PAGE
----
It’s tenkeyless, which means it’s more compact than the full-size and fits nicely on any desk. It also means there’s no number pad, so be aware of that if that’s something you will need. The RGB backlight is hypnotic and can change to whatever suits you.

Pros:

  • Analog keys for controlled gaming
  • Hot-swap switch
  • Reasonable price

Cons:

  • Many games do not support analog features yet
  • No number pad

Editors Rating: 5 out of 5 stars

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Mistel Barocco Ergonomic Split

For the last on our list, we want to throw in a unique ergonomic keyboard. The Mistel Barocco is a split keyboard. What this means is that both the left and right sides are separated from each other. You can move these wherever it is most comfortable for your hands. They allow for your mouse to placed as near or far as needed from your body as well.

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Specs:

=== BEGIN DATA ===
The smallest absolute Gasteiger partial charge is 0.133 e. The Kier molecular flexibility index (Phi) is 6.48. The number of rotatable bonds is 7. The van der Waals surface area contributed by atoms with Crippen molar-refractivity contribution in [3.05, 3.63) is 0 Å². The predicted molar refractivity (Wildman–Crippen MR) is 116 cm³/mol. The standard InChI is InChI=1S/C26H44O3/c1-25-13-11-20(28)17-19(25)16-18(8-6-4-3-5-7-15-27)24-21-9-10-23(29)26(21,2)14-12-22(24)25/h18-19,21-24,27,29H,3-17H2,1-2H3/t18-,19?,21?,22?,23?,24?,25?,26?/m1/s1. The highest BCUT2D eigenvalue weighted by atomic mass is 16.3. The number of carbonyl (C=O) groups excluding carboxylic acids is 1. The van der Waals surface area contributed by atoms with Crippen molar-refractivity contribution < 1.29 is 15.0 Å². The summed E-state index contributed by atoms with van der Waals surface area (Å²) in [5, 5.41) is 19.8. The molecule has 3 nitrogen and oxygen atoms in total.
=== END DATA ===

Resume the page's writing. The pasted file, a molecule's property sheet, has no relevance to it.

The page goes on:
• Switch Type – Choice of Cherry Mx Brown, Red, Blue or Black
  • USD Passthrough – No
  • Size – Split Ergonomic
  • Wrist rest – No
  • Backlighting – RGB
  • Media Controls – No

Many consumers have raved about the benefits of having two separate sides. It allows for more comfort for your fingers, wrists, and hands. It will enable your arms to remain in a more natural formation, therefore taking the strain off your shoulders and ultimately reducing discomfort.

It’s also got NKRO so that you can hit many keys at once, and they will all register by the computer. It’s an excellent option for typists and fast-paced gamers, as well. It’s also good to note that it’s compatible with all Cherry MX switches. When you purchase, you can choose which one you would like your mechanical keyboard fitted with for ultimate personalization.

Pros:

  • Can choose between multiple Cherry switch options
  • Split design means you can place the sides wherever is most comfortable for you
  • Helps prevent injury

Cons:

  • Not many features
  • No number pad
  • Lightweight, so it tends to slide around a lot.

Editors Rating: 5 out of 5 stars

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From the layout of the keys to funky RGB lighting, mechanical keyboards have progressed over recent years to optimize functions based on what each person is planning to use their computer for. It creates a more streamlined experience for the user.